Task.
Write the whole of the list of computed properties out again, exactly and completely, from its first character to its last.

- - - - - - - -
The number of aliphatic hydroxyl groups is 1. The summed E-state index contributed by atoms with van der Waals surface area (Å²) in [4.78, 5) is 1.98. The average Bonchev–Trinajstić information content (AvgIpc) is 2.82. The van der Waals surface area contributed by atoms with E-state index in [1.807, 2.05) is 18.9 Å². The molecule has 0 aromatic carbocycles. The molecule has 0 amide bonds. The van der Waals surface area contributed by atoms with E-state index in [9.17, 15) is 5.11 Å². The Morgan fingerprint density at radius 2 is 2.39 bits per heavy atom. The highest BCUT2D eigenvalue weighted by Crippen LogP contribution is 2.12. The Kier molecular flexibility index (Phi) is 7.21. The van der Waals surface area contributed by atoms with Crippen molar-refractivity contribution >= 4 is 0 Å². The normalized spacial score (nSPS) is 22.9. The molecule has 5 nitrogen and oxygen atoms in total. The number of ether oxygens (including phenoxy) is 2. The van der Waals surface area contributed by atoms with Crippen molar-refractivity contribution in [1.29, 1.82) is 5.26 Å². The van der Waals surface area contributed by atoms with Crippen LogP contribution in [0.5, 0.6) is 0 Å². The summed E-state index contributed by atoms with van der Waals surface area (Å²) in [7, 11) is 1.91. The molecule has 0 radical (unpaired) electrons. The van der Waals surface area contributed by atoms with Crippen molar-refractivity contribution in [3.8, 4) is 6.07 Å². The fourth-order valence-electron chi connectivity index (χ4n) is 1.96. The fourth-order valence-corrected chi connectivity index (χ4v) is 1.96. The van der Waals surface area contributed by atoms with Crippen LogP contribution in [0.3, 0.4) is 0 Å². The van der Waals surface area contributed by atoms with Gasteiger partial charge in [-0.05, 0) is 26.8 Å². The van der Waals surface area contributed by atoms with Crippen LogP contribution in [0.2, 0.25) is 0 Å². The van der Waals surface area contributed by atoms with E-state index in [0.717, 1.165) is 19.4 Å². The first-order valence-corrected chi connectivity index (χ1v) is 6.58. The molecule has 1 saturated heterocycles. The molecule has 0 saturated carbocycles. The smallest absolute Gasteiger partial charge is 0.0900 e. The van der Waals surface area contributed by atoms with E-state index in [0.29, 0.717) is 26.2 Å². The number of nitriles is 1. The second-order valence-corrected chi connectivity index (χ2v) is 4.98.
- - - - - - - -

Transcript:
The number of aliphatic hydroxyl groups is 1. The summed E-state index contributed by atoms with van der Waals surface area (Å²) in [4.78, 5) is 1.98. The average Bonchev–Trinajstić information content (AvgIpc) is 2.82. The van der Waals surface area contributed by atoms with E-state index in [1.807, 2.05) is 18.9 Å². The molecule has 0 aromatic carbocycles. The molecule has 0 amide bonds. The van der Waals surface area contributed by atoms with E-state index in [9.17, 15) is 5.11 Å². The Morgan fingerprint density at radius 2 is 2.39 bits per heavy atom. The highest BCUT2D eigenvalue weighted by Crippen LogP contribution is 2.12. The Kier molecular flexibility index (Phi) is 7.21. The van der Waals surface area contributed by atoms with Crippen molar-refractivity contribution >= 4 is 0 Å². The normalized spacial score (nSPS) is 22.9. The molecule has 5 nitrogen and oxygen atoms in total. The number of ether oxygens (including phenoxy) is 2. The van der Waals surface area contributed by atoms with Crippen molar-refractivity contribution in [1.29, 1.82) is 5.26 Å². The van der Waals surface area contributed by atoms with Crippen LogP contribution in [0.5, 0.6) is 0 Å². The summed E-state index contributed by atoms with van der Waals surface area (Å²) in [7, 11) is 1.91. The molecule has 0 radical (unpaired) electrons. The van der Waals surface area contributed by atoms with Crippen molar-refractivity contribution in [3.8, 4) is 6.07 Å². The fourth-order valence-electron chi connectivity index (χ4n) is 1.96. The fourth-order valence-corrected chi connectivity index (χ4v) is 1.96. The van der Waals surface area contributed by atoms with Crippen LogP contribution in [0.3, 0.4) is 0 Å². The van der Waals surface area contributed by atoms with Gasteiger partial charge in [-0.05, 0) is 26.8 Å². The van der Waals surface area contributed by atoms with Crippen LogP contribution in [0.2, 0.25) is 0 Å². The van der Waals surface area contributed by atoms with E-state index in [0.717, 1.165) is 19.4 Å². The first-order valence-corrected chi connectivity index (χ1v) is 6.58. The molecule has 1 saturated heterocycles. The molecule has 0 saturated carbocycles. The smallest absolute Gasteiger partial charge is 0.0900 e. The van der Waals surface area contributed by atoms with E-state index in [0.29, 0.717) is 26.2 Å². The number of nitriles is 1. The second-order valence-corrected chi connectivity index (χ2v) is 4.98.